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Issues of lag are irrelevant if you set up the scheme so folks use a more local server.

 

Say you just split the US into two areas, the East and the West. You encourage folks in the east to use the server that is in the east and vice versa. You would still sync the data between the two, but you would only see a lag from the other area.

 

I don't know about you but I just about could care less about the caches in the west. I only care about the caches near me. In other words, for me, lag doesn't even begin to come into play.

 

The only folks that would be effected by lag are those who would have a caching range in both areas and those whose areas over lap theirs.

 

To prevent a ripple effect of logs being logged on a machine outside that cache's area, you strongly encourage logging certain caches on one machine unless there is a good reason not to--like the local machine being down. Simply make the dividing line something concrete like A, B, and D state log on one machine while the others log on the other one.

 

The problem with lag would be a bare minimum.

 

A second scheme might be to have diverse mirrors for outgoing data and single point handling incoming data most of the time. I can only imagine that the amount of data going out is many times larger than the amount of data coming in. I don't know enough about IT to know if this is workable, but it's a thought. If the main point goes down, the mirrors can hang onto the data until the main point it back up. Being quite simply, many times I don't care if the data is up-to-date, I just want to be able to write a log, send it, and move on to the next one. AND NOT wait to see if the site took it or tossed it aside. In this case "lag" can be thought of as "buffering."

 

...people would stop thinking about creating their own local cache listing services.

Nothing will stop people from talking about their own listing service without TPTB changing their business model in a very substantial way.

 

EDIT TO ADD: While mirrors might be a workable solution. The best solution would probably just get the proper hardware in to get the job done and, if necessary, move to another provider.

Edited by CoyoteRed
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If it goes down, even for a few hours, SO WHAT? This is a game, not an air traffic control system. Nobody is going to die or get injured because the site is down. Nobody's company is losing money or productivity because the site is down (probably quite the opposite! :D ). Surely there is SOMETHING else to do with your life for an hour if the site is down? 

 

Do we really need to address all the headaches of mirror sites to solve a problem that shouldn't even BE a problem?

Yes, there are plenty of things I could do when I'm not accessing GC.com, thanks for asking. While you might have a field day with other activities while the site is down, some people still prefer it to be accessible whenever they choose to access it. It's not about the lack of things to do, it's about having a service for which a bunch of people has paid for and the service providers willing to have the service operational all the time for their customers.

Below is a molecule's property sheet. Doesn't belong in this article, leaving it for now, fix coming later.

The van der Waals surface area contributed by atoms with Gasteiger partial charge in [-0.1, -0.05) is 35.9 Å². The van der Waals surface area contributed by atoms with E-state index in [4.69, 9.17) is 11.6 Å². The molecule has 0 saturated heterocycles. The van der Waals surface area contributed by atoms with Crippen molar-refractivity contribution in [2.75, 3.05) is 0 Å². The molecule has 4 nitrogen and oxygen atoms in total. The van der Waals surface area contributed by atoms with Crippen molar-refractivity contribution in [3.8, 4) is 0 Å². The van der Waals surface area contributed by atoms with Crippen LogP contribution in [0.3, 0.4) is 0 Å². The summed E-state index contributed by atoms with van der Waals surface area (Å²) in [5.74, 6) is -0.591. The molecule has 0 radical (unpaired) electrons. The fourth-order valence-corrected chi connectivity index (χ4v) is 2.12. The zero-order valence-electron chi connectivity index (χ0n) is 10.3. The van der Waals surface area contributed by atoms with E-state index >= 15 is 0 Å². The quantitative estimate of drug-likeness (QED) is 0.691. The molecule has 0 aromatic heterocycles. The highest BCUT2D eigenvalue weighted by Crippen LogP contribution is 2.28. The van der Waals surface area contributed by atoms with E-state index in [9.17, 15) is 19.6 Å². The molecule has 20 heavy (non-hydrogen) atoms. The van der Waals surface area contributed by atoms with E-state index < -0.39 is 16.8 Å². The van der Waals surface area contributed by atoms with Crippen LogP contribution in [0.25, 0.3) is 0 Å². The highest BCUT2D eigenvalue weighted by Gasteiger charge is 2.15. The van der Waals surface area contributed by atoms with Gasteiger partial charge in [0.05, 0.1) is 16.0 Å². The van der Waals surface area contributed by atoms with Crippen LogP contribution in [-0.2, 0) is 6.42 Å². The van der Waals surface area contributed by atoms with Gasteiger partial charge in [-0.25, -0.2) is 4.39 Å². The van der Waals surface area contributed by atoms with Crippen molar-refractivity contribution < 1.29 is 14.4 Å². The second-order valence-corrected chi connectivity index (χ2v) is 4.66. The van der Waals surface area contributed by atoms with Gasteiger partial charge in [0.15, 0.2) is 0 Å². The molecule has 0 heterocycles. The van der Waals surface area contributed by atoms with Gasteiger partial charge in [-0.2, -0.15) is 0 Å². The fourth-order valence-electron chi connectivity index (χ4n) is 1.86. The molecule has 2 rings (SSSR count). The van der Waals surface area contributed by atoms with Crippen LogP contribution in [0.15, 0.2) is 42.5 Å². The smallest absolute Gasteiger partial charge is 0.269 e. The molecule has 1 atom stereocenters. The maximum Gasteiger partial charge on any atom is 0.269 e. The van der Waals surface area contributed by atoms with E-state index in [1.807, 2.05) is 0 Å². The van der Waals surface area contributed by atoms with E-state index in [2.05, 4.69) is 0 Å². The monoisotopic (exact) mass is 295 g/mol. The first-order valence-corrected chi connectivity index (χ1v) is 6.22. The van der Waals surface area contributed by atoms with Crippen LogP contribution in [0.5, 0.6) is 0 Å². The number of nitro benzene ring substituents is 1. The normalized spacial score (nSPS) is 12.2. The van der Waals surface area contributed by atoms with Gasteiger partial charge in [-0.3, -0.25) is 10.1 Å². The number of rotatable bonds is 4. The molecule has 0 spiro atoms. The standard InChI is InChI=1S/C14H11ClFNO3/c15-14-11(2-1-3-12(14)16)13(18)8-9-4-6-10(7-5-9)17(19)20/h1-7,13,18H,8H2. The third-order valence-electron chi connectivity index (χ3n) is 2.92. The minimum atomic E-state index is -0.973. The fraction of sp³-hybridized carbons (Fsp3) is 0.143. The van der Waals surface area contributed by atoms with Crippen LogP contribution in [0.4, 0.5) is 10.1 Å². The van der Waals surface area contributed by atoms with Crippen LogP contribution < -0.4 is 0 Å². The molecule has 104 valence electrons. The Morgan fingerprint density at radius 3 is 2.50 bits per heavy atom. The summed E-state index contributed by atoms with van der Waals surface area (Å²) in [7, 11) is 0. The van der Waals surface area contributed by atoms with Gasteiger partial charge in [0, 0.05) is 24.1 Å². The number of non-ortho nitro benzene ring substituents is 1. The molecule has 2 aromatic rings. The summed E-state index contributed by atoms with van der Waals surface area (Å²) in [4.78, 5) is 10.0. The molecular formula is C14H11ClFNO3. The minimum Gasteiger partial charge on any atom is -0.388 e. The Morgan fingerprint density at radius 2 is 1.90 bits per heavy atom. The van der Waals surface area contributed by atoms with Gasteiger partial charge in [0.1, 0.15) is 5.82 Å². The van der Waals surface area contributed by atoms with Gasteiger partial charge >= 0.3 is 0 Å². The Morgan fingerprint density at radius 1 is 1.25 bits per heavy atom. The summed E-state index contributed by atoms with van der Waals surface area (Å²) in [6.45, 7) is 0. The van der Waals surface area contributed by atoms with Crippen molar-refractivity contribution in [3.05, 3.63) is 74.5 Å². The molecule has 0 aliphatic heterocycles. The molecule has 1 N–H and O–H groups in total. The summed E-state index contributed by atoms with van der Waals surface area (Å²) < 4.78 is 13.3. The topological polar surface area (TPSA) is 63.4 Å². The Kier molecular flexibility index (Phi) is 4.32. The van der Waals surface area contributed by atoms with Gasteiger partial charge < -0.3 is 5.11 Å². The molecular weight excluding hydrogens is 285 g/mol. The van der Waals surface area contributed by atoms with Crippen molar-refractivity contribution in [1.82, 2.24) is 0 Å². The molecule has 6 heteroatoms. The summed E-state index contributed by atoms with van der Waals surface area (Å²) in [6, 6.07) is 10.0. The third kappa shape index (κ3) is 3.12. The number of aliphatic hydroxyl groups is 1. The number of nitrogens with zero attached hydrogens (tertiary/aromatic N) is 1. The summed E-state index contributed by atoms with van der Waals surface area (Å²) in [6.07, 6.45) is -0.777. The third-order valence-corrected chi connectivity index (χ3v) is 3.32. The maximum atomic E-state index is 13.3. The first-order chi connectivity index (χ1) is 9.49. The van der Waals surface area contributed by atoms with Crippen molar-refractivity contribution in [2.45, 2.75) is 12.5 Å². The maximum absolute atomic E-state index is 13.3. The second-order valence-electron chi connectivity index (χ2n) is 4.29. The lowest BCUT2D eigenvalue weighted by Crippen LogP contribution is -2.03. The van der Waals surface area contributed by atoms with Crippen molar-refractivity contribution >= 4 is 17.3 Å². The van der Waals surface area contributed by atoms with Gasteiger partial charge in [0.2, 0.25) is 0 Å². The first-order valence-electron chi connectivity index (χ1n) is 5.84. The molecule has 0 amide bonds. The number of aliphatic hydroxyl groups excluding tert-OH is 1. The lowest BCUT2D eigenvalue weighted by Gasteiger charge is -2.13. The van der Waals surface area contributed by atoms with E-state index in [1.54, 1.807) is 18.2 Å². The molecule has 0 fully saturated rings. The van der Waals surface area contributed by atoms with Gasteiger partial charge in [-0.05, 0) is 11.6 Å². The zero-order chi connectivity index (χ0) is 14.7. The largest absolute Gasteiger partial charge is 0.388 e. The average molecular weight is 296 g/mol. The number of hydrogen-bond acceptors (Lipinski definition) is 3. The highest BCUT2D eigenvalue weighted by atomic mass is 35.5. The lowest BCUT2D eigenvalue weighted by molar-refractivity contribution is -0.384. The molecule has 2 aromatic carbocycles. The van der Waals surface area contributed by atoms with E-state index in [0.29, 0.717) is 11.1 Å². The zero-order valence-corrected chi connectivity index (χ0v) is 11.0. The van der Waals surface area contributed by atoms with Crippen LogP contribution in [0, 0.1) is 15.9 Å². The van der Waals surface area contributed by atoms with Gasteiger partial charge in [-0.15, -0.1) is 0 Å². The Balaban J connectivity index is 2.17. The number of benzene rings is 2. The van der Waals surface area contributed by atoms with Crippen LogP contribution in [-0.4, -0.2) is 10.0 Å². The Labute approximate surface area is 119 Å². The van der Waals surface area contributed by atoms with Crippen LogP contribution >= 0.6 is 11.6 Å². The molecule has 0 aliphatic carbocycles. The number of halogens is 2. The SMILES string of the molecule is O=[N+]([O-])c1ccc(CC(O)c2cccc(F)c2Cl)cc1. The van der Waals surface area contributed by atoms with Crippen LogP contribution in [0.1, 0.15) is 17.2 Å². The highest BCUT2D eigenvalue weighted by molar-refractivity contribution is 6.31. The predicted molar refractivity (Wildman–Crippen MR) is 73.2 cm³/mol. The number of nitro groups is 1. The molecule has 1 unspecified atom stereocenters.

I know the site isn't totally down 'very often', and the importance of the site isn't comparable to air traffic control, but last time I checked this is GC.com website forum, where we can discuss new features (or feature requests), bugs, etc. specific to the Geocaching.com site. So pondering solutions to existing - if even small - problems should be on-topic even if we could do something else with our lives when the problems occur.

 

Now, I don't know practically anything about the mirroring techniques or the investments and workload needed for the job, and it might well turn out to be too unstable/expensive/not-worth-the-trouble/whatnot, but as a regular internet user I've seen smooth mirrored sites working perfectly well, so I'm very interesting to hear about the possibilites of having it done here. Or if not mirroring, then other plans to provide a stable 24/7 service.

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Although I work with computers and networks, I don't know much about remote mirroring or dynamic replica servers. But I'm quite positive that the system could be built anyway. I think that for example VISA has such a system. Ok, they have much more money to spend, but I just wonder how much the creating of that kind of system would cost.

 

Here's two links to quite similar solutions, but I'm not sure if they fit to geocaching.com:

http://www-ece.rice.edu/~sranjan/publications/ward-hp.ppt

http://www.microsoft.com/technet/prodtechn...oy/hasog05.mspx

 

Another solution for 24/7/365 services could be locally mirrored servers, where the load is shared equally between them. In that case there should be also a backup route to internet, so if the normal route goes down, servers could use the backup route.

 

I agree that the site goes totally down rarely, but somehow it seems to go down always when there's a night in USA and a day in Europe. Of course I could do something else when the site is down, but hey, there's a lot of paying members and if I understand right, Groundspeak would like to have them more. And if people pay for services, they have a right to ask it to work also.

 

Big problem is also that the hardware of geocaching.com does not seem to be able to handle all the load it receives, especially during Sundays and Mondays. That makes 104 days per year when the site is almost down. If the servers are dynamically mirrored, even locally, and load shared between them, it would help a lot.

Edited by Captain Morgan
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What about the forums? What a mess THEY would be if the mirrors only synced a few times a day!

IMO, there's no need to make a replica of forums, for me it does not matter if forums are down even a week or two - I can live without them. But the main issue is the reliability of the main site - I can't live without geocaching :ph34r::)